stay low. kneel, crawl or limbo your way along the stream. staying low is very key and the only way to approach the stream!
another form of cover a fish uses is "hard cover." a downed tree, rock or man made structure. they will hide behind or beneath them. same idea....use it against them. use anything you can find to hide behind. even if i really dont have to.....i will use a tree if it is there. if your using a woolly bugger and streaming it, you never know when that 10 inch brookie is gonaa follow it right up to you and then run away. best to behind a tree if you can. now your clothing, approach and stealth are up to date your ready to start fishing right? wrong! you spent so much time worrying about that brookies overhead line of sight you forgot that you are going to cast you false cast right over him! always think before you approach the stream. it is best to even sit and watch a trout for a minute and observe. sometimes they will move around the hole in a pattern feeding in different currents. if you think and watch you will know where you have to go. never just run right in. now you readjusted your position, you ready now? yes!

in the bush: your now in the shadows of a maple tree, dressed in camo and kneeling in the brush. suddenly, you realize there is too much brush to make a good cast! ruined? no. i dont know of a brook trout on a small mountain stream that is going to take you into your backing. disconnect you rod at the halfway point. ( i know most use 2 piece rods and there is only a half way point. i use a 4 pc so thats why its relavant.) now your 7 ft rod is 3.5 ft! put the reel in your pocket and now you can get him. you make a perfect cast and presentation. but alas nothing but refusals.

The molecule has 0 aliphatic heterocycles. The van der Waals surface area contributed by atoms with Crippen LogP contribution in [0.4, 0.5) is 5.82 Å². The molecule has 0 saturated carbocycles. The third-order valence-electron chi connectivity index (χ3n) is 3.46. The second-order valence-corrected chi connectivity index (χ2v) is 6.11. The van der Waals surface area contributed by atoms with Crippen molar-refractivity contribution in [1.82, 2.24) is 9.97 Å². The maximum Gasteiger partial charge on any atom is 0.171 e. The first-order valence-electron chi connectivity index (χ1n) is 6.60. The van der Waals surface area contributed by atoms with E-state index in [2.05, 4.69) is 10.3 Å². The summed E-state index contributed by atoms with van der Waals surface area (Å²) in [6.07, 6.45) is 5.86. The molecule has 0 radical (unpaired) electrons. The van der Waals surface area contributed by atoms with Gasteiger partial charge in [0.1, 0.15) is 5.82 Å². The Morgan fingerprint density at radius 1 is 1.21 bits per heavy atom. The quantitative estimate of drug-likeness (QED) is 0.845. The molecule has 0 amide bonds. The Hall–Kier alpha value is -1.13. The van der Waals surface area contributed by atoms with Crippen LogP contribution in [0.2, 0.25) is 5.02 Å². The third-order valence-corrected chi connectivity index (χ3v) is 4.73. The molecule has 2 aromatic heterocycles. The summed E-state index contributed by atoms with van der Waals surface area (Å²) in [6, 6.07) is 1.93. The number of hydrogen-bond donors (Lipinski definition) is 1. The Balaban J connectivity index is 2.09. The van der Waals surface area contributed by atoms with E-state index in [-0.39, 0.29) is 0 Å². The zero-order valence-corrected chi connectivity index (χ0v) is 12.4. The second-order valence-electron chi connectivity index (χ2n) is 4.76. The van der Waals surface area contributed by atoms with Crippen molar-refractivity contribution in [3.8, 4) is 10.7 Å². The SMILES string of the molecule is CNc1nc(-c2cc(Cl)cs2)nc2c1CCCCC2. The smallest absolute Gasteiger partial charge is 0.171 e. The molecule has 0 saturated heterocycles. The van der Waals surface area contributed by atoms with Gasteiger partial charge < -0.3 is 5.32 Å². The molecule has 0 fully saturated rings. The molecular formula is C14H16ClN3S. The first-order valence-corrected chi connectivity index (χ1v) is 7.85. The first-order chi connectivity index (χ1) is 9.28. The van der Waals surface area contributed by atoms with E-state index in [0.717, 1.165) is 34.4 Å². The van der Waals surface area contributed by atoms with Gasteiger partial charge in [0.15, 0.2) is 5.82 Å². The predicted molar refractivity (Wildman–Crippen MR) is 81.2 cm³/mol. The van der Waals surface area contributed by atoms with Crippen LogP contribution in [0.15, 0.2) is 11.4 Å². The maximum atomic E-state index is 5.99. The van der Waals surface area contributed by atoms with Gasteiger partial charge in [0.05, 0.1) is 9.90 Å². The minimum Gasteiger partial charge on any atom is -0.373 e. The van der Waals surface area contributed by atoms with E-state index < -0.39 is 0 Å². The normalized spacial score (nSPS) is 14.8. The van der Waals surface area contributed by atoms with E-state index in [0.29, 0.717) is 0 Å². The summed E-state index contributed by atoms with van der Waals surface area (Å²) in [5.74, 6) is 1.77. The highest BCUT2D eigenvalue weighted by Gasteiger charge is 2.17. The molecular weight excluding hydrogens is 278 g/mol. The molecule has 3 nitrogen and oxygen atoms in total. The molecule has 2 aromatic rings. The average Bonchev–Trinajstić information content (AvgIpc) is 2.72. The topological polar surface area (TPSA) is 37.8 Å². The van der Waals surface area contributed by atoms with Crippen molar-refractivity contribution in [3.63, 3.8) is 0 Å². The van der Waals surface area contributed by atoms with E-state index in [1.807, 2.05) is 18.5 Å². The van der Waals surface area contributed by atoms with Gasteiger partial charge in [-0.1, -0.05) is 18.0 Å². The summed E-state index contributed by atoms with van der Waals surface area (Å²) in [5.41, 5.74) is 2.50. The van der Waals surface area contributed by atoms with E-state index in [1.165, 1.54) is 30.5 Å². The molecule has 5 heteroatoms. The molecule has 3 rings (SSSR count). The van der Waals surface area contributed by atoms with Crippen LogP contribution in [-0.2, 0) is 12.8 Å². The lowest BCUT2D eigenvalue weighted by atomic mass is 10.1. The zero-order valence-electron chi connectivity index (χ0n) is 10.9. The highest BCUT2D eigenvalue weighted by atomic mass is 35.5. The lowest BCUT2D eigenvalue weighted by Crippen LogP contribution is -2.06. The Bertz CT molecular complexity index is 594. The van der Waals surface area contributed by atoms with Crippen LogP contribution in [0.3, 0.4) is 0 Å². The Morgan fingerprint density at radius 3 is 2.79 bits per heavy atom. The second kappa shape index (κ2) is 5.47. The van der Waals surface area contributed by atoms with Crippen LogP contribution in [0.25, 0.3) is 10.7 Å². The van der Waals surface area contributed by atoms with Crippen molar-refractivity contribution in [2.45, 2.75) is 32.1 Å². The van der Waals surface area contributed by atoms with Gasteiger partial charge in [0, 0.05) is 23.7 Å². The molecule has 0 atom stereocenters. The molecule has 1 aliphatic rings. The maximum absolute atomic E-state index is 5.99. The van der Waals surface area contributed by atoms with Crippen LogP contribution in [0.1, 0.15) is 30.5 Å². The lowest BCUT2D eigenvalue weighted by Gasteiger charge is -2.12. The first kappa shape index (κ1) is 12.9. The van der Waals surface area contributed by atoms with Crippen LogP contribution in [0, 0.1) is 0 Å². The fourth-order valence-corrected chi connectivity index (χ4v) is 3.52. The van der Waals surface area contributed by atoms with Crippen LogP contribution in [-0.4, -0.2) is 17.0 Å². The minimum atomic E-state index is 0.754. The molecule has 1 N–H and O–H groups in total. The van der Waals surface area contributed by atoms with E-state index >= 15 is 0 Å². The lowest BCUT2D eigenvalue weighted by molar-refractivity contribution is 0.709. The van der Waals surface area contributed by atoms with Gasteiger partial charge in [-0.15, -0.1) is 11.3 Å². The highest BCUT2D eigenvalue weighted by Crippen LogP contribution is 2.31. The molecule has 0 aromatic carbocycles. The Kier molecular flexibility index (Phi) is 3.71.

flies: there are some patterns out there that have been classified as a brook trout fly. micky finns, the trout fin wet, royal coachman and heck the october wulff (i love that pattern by the way!) but never limit yourself. while it is important while hiking into the wilderness to carry as little as possible for stamina sake.... bring a good variety of flies. heres a story: one day while fishing a class c stream in lackawanna county i had a pool of 3 nice sized brookies in view. after watching them i noticed them feeding on top. no hatches were apparent so i started guessing. i had absolutly no luck, i never was good at guessing. i started fishing buggers and eggs. they would follow but no takes. finally in frustation i sat there wondering what to do. suddenly a bright green dragonfly flew over the stream and touched the waters surface and smack! oh my god, i started digging in my boxes and i had one! i proceeded to land all 3 brook trout.